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Executions Cambodia

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July 16, 1997 | SONNI EFRON, TIMES STAFF WRITER
At least 40 soldiers and civilians have been executed since Second Prime Minister Hun Sen seized power 10 days ago, and arrests and killings of his enemies are continuing, U.N. human rights workers said Tuesday. The bodies of four guards to the top general loyal to ousted First Prime Minister Norodom Ranariddh were left on a provincial street July 6 with their eyes gouged out, according to witness reports cited by the U.N. workers.
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NEWS
April 7, 1998 | From Times Wire Reports
Fifty opposition figures have been killed in Cambodia since August, more than doubling the previously known toll of political slayings following a mid-1997 coup, the United Nations said. Thomas Hammarberg, U.N. Secretary-General Kofi Annan's special representative for human rights in Cambodia, announced the new evidence on the killings at a Geneva news conference. Information about the killings, some as recent as March and coming on top of a previously documented 41 executions blamed by U.N.
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NEWS
April 7, 1998 | From Times Wire Reports
Fifty opposition figures have been killed in Cambodia since August, more than doubling the previously known toll of political slayings following a mid-1997 coup, the United Nations said. Thomas Hammarberg, U.N. Secretary-General Kofi Annan's special representative for human rights in Cambodia, announced the new evidence on the killings at a Geneva news conference. Information about the killings, some as recent as March and coming on top of a previously documented 41 executions blamed by U.N.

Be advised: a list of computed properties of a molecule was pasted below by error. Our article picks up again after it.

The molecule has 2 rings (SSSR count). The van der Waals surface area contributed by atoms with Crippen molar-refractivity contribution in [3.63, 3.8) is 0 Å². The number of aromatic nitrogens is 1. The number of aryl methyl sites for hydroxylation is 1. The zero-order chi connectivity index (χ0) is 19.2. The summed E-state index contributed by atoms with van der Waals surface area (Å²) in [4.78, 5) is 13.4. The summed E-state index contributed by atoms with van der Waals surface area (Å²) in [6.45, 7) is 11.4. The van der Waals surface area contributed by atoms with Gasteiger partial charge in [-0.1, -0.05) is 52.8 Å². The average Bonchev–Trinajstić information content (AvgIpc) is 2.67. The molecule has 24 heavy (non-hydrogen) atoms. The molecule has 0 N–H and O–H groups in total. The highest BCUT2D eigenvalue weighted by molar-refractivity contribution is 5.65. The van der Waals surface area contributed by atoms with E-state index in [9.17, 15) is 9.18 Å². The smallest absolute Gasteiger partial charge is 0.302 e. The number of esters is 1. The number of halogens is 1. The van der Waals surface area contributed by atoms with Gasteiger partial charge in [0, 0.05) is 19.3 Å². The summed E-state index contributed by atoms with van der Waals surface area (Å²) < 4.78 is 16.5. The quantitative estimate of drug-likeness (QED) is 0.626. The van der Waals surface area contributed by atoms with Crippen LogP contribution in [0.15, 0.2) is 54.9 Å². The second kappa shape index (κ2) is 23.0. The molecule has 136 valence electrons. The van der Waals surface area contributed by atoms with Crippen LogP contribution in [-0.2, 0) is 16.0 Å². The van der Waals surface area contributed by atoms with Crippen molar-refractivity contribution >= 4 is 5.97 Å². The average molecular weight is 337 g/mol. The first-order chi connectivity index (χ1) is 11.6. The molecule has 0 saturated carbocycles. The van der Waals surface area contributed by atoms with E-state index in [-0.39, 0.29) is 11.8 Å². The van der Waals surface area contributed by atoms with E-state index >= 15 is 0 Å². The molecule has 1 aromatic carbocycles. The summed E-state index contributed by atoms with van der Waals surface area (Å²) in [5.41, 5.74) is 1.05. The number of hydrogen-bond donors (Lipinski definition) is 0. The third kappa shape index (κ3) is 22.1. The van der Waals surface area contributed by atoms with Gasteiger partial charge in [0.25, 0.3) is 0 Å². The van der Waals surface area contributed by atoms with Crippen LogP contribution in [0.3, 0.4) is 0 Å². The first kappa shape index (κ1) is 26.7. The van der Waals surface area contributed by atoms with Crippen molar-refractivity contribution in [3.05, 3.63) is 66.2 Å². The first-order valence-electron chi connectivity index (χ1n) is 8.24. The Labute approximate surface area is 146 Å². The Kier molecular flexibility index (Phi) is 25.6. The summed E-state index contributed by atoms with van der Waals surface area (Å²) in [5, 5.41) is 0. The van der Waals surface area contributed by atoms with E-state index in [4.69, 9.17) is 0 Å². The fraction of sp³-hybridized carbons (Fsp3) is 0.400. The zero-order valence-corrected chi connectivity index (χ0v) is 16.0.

NEWS
October 23, 1997 | MAGGIE FARLEY, TIMES STAFF WRITER
Pol Pot, the Khmer Rouge leader who presided over Cambodia's "killing fields" in the late 1970s, is dying--without acknowledging remorse or responsibility for his reign of terror. His own former followers, holding him under guard in a jungle camp in Anlong Veng, Cambodia, forced him to talk to American reporter Nate Thayer last Thursday.
NEWS
October 23, 1997 | MAGGIE FARLEY, TIMES STAFF WRITER
Pol Pot, the Khmer Rouge leader who presided over Cambodia's "killing fields" in the late 1970s, is dying--without acknowledging remorse or responsibility for his reign of terror. His own former followers, holding him under guard in a jungle camp in Anlong Veng, Cambodia, forced him to talk to American reporter Nate Thayer last Thursday.
NEWS
July 16, 1997 | SONNI EFRON, TIMES STAFF WRITER
At least 40 soldiers and civilians have been executed since Second Prime Minister Hun Sen seized power 10 days ago, and arrests and killings of his enemies are continuing, U.N. human rights workers said Tuesday. The bodies of four guards to the top general loyal to ousted First Prime Minister Norodom Ranariddh were left on a provincial street July 6 with their eyes gouged out, according to witness reports cited by the U.N. workers.
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